ELCA Advocacy “works for change in public policy based on the experience of Christian ministries, programs, and projects around the world and in communities across the United States. Our faith calls us to learn more and speak out on issues affecting our vulnerable neighbors and the forces threatening creation.”
Advocacy relies on the tools provided by God’s infinite and creative wisdom (Proverb 2:6).
1. Christopher J.H. Wright, The Mission of God’s People: A Biblical Theology of the Church’s Mission (Grand Rapids: Zondervan, 2005), 51.
Ruth Ivory-Moore currently serves as the Program Director of Environment and Energy for the Evangelical Lutheran Church in America (ELCA). She holds B.S. and M.S. degrees in chemical engineering from Howard University and Ohio State University, respectively. She also holds a J.D. degree from Rutgers University Law School and has studied at the Capital Seminary and Graduate School (Lancaster Bible College). Before joining the ELCA, she worked in the energy industry as an engineer and an attorney. She is active in her church, serving as a Stephen Minister. She believes it a blessing to have the opportunity to be able to combine her engineering and legal education with her Christian beliefs to advocate and to care for all of God’s creation. She operates in the realm of hope, believing that the faith-based community has a unique opportunity to be the voice of reason and persuasion.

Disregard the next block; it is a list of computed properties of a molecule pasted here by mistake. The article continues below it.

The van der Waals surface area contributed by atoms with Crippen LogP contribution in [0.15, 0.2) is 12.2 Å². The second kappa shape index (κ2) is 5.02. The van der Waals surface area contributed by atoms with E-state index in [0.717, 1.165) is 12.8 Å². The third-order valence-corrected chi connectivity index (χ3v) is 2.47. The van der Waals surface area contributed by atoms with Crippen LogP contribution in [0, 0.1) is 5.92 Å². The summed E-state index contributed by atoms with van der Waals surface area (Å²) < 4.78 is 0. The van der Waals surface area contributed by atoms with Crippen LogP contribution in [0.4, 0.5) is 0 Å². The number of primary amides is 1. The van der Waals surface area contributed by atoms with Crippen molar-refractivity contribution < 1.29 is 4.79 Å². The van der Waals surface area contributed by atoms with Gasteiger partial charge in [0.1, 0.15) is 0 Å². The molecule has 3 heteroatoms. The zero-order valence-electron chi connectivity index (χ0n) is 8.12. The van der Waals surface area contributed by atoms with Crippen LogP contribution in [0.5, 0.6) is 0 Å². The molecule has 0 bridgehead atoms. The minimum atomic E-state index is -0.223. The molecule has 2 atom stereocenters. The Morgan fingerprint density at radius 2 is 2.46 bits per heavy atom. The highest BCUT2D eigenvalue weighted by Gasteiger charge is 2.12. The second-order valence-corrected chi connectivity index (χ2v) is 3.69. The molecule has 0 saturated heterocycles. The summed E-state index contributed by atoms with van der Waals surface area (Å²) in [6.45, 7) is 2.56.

The Faithfulness of Doing Your Part
When I was a junior in college, my brother’s girlfriend—now wife—Val and I spent four months volunteering at a palliative care center in southern India. Because we were working with the chronically and terminally ill in an overpopulated city, we saw first-hand how disregard for the environment has a direct negative effect, especially on those who have been impoverished. We had so many patients who knew their illnesses were a direct result of their working and living conditions, but they didn’t have the resources to improve their situation. For our own health, Val and I were not allowed to go in the ocean. We weren’t even supposed to brush our teeth with water from the tap. The one time we did drink city water when we were visiting in Delhi, we both got sick, and the air made things even worse. In fact, the World Health Organization estimates that one in eight deaths globally is due to air pollution.